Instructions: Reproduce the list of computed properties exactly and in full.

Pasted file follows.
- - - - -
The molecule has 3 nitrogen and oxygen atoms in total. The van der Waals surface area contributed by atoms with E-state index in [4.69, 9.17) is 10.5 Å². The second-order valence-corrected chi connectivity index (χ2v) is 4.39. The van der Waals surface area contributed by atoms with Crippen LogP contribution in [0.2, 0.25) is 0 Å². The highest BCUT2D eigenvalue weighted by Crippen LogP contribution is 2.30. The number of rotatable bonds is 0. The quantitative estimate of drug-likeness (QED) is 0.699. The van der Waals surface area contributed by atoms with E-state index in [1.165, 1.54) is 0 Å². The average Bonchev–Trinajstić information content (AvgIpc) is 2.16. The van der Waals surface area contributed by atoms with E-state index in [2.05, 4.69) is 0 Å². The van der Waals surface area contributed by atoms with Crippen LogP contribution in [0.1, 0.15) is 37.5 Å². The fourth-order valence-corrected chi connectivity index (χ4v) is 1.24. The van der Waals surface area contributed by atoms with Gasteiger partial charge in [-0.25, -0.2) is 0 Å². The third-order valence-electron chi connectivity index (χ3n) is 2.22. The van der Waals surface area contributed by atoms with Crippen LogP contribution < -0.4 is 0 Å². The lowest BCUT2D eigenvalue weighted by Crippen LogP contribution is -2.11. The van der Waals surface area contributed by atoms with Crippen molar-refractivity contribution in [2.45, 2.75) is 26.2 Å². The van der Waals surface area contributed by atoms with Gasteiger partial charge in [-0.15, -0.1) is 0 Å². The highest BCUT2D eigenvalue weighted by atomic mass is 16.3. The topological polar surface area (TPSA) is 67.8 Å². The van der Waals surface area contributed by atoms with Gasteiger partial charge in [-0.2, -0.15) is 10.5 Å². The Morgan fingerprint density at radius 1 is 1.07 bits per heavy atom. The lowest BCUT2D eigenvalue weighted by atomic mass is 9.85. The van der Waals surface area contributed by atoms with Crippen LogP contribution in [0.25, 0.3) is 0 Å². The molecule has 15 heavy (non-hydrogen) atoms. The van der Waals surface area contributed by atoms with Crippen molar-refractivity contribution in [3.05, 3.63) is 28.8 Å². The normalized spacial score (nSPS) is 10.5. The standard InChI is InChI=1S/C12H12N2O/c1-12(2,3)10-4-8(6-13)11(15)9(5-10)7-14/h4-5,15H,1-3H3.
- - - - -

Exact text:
The molecule has 3 nitrogen and oxygen atoms in total. The van der Waals surface area contributed by atoms with E-state index in [4.69, 9.17) is 10.5 Å². The second-order valence-corrected chi connectivity index (χ2v) is 4.39. The van der Waals surface area contributed by atoms with Crippen LogP contribution in [0.2, 0.25) is 0 Å². The highest BCUT2D eigenvalue weighted by Crippen LogP contribution is 2.30. The number of rotatable bonds is 0. The quantitative estimate of drug-likeness (QED) is 0.699. The van der Waals surface area contributed by atoms with E-state index in [1.165, 1.54) is 0 Å². The average Bonchev–Trinajstić information content (AvgIpc) is 2.16. The van der Waals surface area contributed by atoms with E-state index in [2.05, 4.69) is 0 Å². The van der Waals surface area contributed by atoms with Crippen LogP contribution in [0.1, 0.15) is 37.5 Å². The fourth-order valence-corrected chi connectivity index (χ4v) is 1.24. The van der Waals surface area contributed by atoms with Gasteiger partial charge in [-0.25, -0.2) is 0 Å². The third-order valence-electron chi connectivity index (χ3n) is 2.22. The van der Waals surface area contributed by atoms with Crippen LogP contribution < -0.4 is 0 Å². The lowest BCUT2D eigenvalue weighted by Crippen LogP contribution is -2.11. The van der Waals surface area contributed by atoms with Crippen molar-refractivity contribution in [2.45, 2.75) is 26.2 Å². The van der Waals surface area contributed by atoms with Gasteiger partial charge in [-0.15, -0.1) is 0 Å². The highest BCUT2D eigenvalue weighted by atomic mass is 16.3. The topological polar surface area (TPSA) is 67.8 Å². The van der Waals surface area contributed by atoms with Gasteiger partial charge in [-0.2, -0.15) is 10.5 Å². The Morgan fingerprint density at radius 1 is 1.07 bits per heavy atom. The lowest BCUT2D eigenvalue weighted by atomic mass is 9.85. The van der Waals surface area contributed by atoms with Crippen LogP contribution in [0.25, 0.3) is 0 Å². The molecule has 15 heavy (non-hydrogen) atoms. The van der Waals surface area contributed by atoms with Crippen molar-refractivity contribution in [3.05, 3.63) is 28.8 Å². The normalized spacial score (nSPS) is 10.5. The standard InChI is InChI=1S/C12H12N2O/c1-12(2,3)10-4-8(6-13)11(15)9(5-10)7-14/h4-5,15H,1-3H3.